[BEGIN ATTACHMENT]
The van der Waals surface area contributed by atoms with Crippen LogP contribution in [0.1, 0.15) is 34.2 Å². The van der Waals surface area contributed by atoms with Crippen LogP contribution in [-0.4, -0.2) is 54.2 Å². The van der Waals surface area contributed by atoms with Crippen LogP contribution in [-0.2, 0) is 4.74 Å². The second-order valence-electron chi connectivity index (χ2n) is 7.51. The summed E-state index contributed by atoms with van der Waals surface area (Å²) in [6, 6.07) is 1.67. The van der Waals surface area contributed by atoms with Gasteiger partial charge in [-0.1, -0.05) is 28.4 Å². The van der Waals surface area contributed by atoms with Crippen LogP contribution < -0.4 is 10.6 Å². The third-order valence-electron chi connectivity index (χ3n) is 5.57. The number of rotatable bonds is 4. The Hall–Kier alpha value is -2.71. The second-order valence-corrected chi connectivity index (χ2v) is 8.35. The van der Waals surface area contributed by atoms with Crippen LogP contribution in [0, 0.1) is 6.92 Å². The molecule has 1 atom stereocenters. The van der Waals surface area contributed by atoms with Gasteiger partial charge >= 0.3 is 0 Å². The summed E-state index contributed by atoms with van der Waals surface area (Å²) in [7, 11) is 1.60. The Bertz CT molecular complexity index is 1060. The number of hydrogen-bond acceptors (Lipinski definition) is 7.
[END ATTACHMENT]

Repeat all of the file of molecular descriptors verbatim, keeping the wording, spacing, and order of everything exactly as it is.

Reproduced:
The van der Waals surface area contributed by atoms with Crippen LogP contribution in [0.1, 0.15) is 34.2 Å². The van der Waals surface area contributed by atoms with Crippen LogP contribution in [-0.4, -0.2) is 54.2 Å². The van der Waals surface area contributed by atoms with Crippen LogP contribution in [-0.2, 0) is 4.74 Å². The second-order valence-electron chi connectivity index (χ2n) is 7.51. The summed E-state index contributed by atoms with van der Waals surface area (Å²) in [6, 6.07) is 1.67. The van der Waals surface area contributed by atoms with Gasteiger partial charge in [-0.1, -0.05) is 28.4 Å². The van der Waals surface area contributed by atoms with Crippen LogP contribution < -0.4 is 10.6 Å². The third-order valence-electron chi connectivity index (χ3n) is 5.57. The number of rotatable bonds is 4. The Hall–Kier alpha value is -2.71. The second-order valence-corrected chi connectivity index (χ2v) is 8.35. The van der Waals surface area contributed by atoms with Crippen LogP contribution in [0, 0.1) is 6.92 Å². The molecule has 1 atom stereocenters. The van der Waals surface area contributed by atoms with Gasteiger partial charge >= 0.3 is 0 Å². The summed E-state index contributed by atoms with van der Waals surface area (Å²) in [7, 11) is 1.60. The Bertz CT molecular complexity index is 1060. The number of hydrogen-bond acceptors (Lipinski definition) is 7.